Friday, August 31, 2007


I have been attending an "Train The Trainer" (TTT) session at Intel in order to teach their new Parallel programming courses. An excellent week, surrounded by some real experts in the field. Several points stand out:

The "free lunch" for developers really is over, and the industry will not know what hit it. Software design and building is about to change, and it will be painful. Strangly, a programmer who had been asleep for 20 years and has suddenly awoke would not see anything new. That programmer might well be better equipped for the multi-core world than those that "kept current". Why? Because the skills practiced then will be even more important now, and the sloppy programming that has become so commonplace will no longer do the job.

Revealing comment:
The lead Intel instructor (an authority on parallel processing) was asked how people who have built everything on OO would cope with parallel processing. The answer was: "They are screwed!".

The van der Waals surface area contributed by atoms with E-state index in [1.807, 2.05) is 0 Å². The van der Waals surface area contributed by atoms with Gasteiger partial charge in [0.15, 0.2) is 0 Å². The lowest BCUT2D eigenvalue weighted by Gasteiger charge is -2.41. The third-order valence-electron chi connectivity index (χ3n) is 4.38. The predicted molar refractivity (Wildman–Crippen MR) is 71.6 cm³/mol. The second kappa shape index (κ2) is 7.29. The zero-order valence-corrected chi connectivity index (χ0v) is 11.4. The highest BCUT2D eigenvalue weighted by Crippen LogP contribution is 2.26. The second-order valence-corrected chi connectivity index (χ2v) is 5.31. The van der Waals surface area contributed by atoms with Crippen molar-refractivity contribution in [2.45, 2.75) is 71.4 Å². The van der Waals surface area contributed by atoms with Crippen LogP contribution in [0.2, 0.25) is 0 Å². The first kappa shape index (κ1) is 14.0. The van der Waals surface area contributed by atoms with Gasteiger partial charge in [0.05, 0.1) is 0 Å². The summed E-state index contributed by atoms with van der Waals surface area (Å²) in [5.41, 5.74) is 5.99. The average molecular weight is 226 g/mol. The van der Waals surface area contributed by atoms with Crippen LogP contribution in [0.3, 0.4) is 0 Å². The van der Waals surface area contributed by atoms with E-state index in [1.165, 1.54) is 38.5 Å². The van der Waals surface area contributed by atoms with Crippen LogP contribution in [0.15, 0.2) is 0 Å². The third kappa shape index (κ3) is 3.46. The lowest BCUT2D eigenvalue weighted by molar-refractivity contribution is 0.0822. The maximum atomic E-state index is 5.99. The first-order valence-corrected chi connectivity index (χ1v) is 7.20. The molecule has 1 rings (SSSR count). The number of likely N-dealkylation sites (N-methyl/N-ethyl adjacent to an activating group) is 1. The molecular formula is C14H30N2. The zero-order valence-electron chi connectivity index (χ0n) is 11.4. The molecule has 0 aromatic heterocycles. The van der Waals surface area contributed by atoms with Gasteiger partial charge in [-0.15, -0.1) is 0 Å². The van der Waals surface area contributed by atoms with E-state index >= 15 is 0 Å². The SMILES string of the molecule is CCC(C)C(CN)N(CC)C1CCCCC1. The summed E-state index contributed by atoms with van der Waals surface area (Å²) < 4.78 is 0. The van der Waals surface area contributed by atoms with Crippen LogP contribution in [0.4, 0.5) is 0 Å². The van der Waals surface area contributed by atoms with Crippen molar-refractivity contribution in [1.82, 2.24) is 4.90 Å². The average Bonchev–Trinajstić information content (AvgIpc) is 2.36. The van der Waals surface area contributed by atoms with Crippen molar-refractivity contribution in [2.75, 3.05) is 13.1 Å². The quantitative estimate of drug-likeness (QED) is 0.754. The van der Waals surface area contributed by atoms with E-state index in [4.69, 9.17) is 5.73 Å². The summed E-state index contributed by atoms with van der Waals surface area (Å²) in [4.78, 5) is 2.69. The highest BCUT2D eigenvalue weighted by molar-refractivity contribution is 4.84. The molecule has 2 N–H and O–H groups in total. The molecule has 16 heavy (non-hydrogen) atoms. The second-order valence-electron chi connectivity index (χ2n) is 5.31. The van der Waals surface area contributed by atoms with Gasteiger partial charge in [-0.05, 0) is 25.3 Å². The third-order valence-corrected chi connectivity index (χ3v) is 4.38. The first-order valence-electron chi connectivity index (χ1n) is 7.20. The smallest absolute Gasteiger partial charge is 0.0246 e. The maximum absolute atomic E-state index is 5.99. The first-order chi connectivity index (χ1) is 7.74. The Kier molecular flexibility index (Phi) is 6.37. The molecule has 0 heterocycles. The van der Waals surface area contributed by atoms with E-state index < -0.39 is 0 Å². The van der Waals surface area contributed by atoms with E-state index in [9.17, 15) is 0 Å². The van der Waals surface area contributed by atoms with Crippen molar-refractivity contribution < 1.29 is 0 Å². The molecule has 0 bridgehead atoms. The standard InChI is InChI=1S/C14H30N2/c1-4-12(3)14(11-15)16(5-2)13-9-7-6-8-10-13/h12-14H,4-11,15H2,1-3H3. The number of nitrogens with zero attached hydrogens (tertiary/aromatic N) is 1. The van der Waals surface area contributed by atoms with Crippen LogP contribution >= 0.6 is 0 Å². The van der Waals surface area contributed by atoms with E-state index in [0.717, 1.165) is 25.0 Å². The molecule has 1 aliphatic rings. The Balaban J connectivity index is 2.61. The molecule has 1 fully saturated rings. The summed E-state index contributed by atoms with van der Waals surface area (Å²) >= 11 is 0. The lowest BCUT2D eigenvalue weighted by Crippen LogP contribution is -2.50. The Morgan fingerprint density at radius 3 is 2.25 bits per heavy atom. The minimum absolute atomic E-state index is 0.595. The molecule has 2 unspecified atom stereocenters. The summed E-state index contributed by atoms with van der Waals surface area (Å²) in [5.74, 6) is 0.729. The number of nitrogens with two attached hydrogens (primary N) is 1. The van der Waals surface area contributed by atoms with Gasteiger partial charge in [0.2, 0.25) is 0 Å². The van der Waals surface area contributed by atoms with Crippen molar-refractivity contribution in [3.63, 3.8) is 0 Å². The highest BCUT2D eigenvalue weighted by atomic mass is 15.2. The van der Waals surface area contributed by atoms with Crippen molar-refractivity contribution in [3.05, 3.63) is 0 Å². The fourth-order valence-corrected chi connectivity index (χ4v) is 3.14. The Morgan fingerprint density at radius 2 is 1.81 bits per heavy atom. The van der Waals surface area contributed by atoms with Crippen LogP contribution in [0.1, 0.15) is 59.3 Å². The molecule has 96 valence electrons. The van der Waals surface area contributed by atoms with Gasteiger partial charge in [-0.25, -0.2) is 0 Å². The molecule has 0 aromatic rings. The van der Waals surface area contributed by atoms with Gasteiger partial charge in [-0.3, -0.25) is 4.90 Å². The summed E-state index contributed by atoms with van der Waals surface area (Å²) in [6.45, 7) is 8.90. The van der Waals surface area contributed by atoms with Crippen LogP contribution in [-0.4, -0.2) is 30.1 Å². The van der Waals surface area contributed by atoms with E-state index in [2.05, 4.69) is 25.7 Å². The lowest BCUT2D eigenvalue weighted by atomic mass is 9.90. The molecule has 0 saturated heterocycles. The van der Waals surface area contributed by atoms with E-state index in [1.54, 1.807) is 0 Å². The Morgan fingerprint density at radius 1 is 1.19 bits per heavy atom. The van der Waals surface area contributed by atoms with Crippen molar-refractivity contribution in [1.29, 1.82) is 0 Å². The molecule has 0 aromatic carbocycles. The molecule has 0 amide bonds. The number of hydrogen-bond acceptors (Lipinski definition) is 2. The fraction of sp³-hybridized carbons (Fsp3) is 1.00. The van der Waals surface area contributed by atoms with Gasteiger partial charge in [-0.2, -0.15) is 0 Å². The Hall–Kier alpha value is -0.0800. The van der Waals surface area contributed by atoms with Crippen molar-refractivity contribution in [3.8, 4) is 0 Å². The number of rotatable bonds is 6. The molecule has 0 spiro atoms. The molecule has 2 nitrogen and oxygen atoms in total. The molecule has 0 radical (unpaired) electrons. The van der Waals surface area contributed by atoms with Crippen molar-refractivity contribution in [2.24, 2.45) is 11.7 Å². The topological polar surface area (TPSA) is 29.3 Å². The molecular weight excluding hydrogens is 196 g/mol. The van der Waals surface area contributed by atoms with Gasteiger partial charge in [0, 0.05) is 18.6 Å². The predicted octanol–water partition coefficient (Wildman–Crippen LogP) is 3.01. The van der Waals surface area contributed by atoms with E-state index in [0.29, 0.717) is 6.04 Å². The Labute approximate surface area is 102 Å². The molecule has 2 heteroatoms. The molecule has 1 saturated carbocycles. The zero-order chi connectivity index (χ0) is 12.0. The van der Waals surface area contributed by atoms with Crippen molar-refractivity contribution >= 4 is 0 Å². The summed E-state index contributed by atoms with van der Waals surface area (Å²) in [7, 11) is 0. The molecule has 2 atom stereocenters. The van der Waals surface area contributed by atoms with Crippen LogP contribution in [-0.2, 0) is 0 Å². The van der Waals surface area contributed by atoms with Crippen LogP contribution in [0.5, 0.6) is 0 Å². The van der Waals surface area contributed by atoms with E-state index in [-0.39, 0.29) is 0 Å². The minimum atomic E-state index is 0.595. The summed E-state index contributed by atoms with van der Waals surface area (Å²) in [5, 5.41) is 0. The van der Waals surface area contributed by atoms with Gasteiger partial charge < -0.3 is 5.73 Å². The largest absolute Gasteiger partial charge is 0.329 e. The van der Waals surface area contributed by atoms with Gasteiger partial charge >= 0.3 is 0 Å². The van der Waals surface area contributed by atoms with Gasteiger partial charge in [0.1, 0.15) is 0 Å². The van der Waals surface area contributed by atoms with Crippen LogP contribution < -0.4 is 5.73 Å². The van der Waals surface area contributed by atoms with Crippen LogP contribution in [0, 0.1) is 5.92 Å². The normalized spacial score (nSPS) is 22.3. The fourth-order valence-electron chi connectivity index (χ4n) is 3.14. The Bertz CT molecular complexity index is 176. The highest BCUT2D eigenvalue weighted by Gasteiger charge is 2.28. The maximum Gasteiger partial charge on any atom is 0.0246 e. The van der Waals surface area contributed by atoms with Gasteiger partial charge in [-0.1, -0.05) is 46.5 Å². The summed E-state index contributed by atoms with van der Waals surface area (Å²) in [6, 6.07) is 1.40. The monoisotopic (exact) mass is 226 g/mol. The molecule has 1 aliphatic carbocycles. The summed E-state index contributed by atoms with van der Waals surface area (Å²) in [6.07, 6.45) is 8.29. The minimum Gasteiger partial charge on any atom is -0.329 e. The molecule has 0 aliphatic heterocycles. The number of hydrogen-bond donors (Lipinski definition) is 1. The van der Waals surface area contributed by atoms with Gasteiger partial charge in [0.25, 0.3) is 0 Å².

Now you might say that we have been doing multi-threading for years. Yes, but that is not parallel processing. Multi-threading is usually about splitting I/O tasks: GUI windows, overlapped comms and disk I/O are typical. Parallel processing is about splitting (decomposing) processor tasks, which is a whole new barrel of fish. At least, it is for most people.

This revolution has started, but is not yet in full flow, and won't be for a couple of years. The reason is that there is well enough work for an extra CPU with other processes, like services, and the multi-threading we have right now. The real need willl be with quad and 8 (oct?)-core processors.

Watch this space

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